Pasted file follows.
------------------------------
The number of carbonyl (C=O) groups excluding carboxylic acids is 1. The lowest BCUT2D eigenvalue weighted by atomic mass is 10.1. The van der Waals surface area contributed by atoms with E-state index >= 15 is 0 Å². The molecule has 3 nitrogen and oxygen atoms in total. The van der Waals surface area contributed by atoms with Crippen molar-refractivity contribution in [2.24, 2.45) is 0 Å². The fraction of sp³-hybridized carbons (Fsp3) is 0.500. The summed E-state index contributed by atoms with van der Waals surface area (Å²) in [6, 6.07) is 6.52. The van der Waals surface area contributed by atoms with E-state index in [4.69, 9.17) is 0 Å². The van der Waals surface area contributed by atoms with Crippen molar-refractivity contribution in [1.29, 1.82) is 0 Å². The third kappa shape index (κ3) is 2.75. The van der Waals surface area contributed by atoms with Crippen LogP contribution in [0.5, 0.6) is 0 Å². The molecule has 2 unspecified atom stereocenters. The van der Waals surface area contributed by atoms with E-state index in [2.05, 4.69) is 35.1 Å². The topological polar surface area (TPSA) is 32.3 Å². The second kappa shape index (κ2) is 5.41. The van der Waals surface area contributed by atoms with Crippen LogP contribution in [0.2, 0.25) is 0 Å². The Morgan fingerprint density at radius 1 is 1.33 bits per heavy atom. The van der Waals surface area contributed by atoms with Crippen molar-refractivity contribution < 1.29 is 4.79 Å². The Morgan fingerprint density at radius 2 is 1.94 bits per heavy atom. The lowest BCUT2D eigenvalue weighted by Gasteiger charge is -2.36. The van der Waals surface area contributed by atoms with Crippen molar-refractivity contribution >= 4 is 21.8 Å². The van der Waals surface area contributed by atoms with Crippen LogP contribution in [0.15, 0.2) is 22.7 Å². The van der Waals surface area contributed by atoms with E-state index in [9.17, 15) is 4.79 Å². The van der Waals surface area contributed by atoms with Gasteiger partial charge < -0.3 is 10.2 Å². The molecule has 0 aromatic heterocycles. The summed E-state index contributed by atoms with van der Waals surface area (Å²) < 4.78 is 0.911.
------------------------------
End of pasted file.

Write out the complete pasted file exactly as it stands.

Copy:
The number of carbonyl (C=O) groups excluding carboxylic acids is 1. The lowest BCUT2D eigenvalue weighted by atomic mass is 10.1. The van der Waals surface area contributed by atoms with E-state index >= 15 is 0 Å². The molecule has 3 nitrogen and oxygen atoms in total. The van der Waals surface area contributed by atoms with Crippen molar-refractivity contribution in [2.24, 2.45) is 0 Å². The fraction of sp³-hybridized carbons (Fsp3) is 0.500. The summed E-state index contributed by atoms with van der Waals surface area (Å²) in [6, 6.07) is 6.52. The van der Waals surface area contributed by atoms with E-state index in [4.69, 9.17) is 0 Å². The van der Waals surface area contributed by atoms with Crippen molar-refractivity contribution in [1.29, 1.82) is 0 Å². The third kappa shape index (κ3) is 2.75. The van der Waals surface area contributed by atoms with Crippen LogP contribution in [0.5, 0.6) is 0 Å². The molecule has 2 unspecified atom stereocenters. The van der Waals surface area contributed by atoms with E-state index in [2.05, 4.69) is 35.1 Å². The topological polar surface area (TPSA) is 32.3 Å². The second kappa shape index (κ2) is 5.41. The van der Waals surface area contributed by atoms with Crippen LogP contribution in [0.2, 0.25) is 0 Å². The Morgan fingerprint density at radius 1 is 1.33 bits per heavy atom. The van der Waals surface area contributed by atoms with Crippen molar-refractivity contribution < 1.29 is 4.79 Å². The Morgan fingerprint density at radius 2 is 1.94 bits per heavy atom. The lowest BCUT2D eigenvalue weighted by Gasteiger charge is -2.36. The van der Waals surface area contributed by atoms with Crippen molar-refractivity contribution >= 4 is 21.8 Å². The van der Waals surface area contributed by atoms with Crippen LogP contribution in [0.15, 0.2) is 22.7 Å². The van der Waals surface area contributed by atoms with E-state index in [9.17, 15) is 4.79 Å². The van der Waals surface area contributed by atoms with Gasteiger partial charge < -0.3 is 10.2 Å². The molecule has 0 aromatic heterocycles. The summed E-state index contributed by atoms with van der Waals surface area (Å²) < 4.78 is 0.911.